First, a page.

I once read that most of Wolfe’s main characters aren’t fully aware of the true nature of their world nor the role they play in it. This is for sure the case in The Book of the New Sun-cycle, and its successor, The Book of the New Urth. To a large extent, it is also the case for the protagonists in the three interconnected stories in this book, that predates Wolfe’s most succesful cycle about 8 years, but already shows a lot of the same ambiguity, narrative techniques (most notably the unreliable narrator) and themes (like the theme of memory).
The title story (about 75 pages) deals with a boy who discovers his true origin, and is the most SF of the 3 stories of the collection, and the easiest, most ‘normal’ read. The second story (“A Story,” by John V. Marsch, about 60 pages) is very different stylistically, and reads as a mythical story. In that respect it resembles some of the stories that are told by some the characters in The Book of the New Sun, most notably in the 4th volume, where Severian participates in a story-telling contest. It’s excellent, but it’s not an easy read – one needs to pay attention to every detail. It has hardly anything to do with how most SF feels like. The third story (V.R.T., 110 pages) sits somewhere in between those two: not an easy read, but the prose is less dense than that of the 2nd story. I’d say it is, in a way, a cross between Kafka’s Der Prozess and an adventure novella. It has thrilling, baffling passages that alone merit the purchase of this book.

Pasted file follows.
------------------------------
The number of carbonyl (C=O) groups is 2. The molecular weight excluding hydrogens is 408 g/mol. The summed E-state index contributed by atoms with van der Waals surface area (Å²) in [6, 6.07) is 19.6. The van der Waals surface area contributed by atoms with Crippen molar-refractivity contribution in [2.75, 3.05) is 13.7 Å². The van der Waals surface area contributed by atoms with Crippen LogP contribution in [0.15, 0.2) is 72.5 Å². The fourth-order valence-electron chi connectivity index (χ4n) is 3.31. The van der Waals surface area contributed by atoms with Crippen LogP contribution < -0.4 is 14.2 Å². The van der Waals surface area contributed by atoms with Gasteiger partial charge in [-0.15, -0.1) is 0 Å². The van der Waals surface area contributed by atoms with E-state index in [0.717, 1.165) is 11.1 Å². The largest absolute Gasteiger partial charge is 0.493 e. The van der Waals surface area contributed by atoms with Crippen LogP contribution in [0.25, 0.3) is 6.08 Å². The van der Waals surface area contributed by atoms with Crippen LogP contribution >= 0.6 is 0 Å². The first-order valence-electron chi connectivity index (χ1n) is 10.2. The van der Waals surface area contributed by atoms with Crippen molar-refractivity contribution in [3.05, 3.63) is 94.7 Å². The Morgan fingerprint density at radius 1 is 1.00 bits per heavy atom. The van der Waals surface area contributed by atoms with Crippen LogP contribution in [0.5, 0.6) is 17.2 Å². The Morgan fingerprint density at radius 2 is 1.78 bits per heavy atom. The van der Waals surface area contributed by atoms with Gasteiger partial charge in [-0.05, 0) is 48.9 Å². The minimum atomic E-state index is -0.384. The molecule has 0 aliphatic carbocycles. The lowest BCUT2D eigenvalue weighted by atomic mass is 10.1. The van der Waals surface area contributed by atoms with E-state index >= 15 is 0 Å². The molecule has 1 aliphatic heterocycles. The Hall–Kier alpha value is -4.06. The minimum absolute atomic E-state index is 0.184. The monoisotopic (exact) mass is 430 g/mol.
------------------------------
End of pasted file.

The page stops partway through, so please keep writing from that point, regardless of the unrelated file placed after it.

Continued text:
Since The Book of the New Sun is practically my favorite series ever, Wolfe has written a benchmark that makes for hard competition with himself. Yet, most fans of SF, mystery prose, intricate fantasy, the poetic and the bizarre will find The Fifth Head of Cerebus an intriguing, rewarding read nonetheless. But, be warned, it requires a bit of an effort, as most good things in life. I wouldn’t call it a full-blown masterwork, but a minor classic it surely is.
originally written on the 10th of January, 2015
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